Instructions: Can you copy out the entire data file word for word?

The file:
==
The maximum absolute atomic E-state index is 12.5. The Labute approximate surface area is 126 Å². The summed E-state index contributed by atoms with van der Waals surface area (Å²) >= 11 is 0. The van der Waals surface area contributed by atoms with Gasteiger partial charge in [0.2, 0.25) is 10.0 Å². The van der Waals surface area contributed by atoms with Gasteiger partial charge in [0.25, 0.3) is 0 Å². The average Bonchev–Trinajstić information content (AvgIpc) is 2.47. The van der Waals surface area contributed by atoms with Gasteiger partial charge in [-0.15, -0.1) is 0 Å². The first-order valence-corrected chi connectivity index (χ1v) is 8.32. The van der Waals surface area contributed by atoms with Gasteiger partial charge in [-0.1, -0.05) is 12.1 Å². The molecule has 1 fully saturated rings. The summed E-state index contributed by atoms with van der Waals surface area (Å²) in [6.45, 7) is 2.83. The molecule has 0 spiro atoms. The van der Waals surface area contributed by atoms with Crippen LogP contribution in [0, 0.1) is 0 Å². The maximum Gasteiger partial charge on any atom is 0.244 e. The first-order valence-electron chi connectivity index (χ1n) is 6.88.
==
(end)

The maximum absolute atomic E-state index is 12.5. The Labute approximate surface area is 126 Å². The summed E-state index contributed by atoms with van der Waals surface area (Å²) >= 11 is 0. The van der Waals surface area contributed by atoms with Gasteiger partial charge in [0.2, 0.25) is 10.0 Å². The van der Waals surface area contributed by atoms with Gasteiger partial charge in [0.25, 0.3) is 0 Å². The average Bonchev–Trinajstić information content (AvgIpc) is 2.47. The van der Waals surface area contributed by atoms with Gasteiger partial charge in [-0.15, -0.1) is 0 Å². The first-order valence-corrected chi connectivity index (χ1v) is 8.32. The van der Waals surface area contributed by atoms with Gasteiger partial charge in [-0.1, -0.05) is 12.1 Å². The molecule has 1 fully saturated rings. The summed E-state index contributed by atoms with van der Waals surface area (Å²) in [6.45, 7) is 2.83. The molecule has 0 spiro atoms. The van der Waals surface area contributed by atoms with Crippen LogP contribution in [0, 0.1) is 0 Å². The maximum Gasteiger partial charge on any atom is 0.244 e. The first-order valence-electron chi connectivity index (χ1n) is 6.88.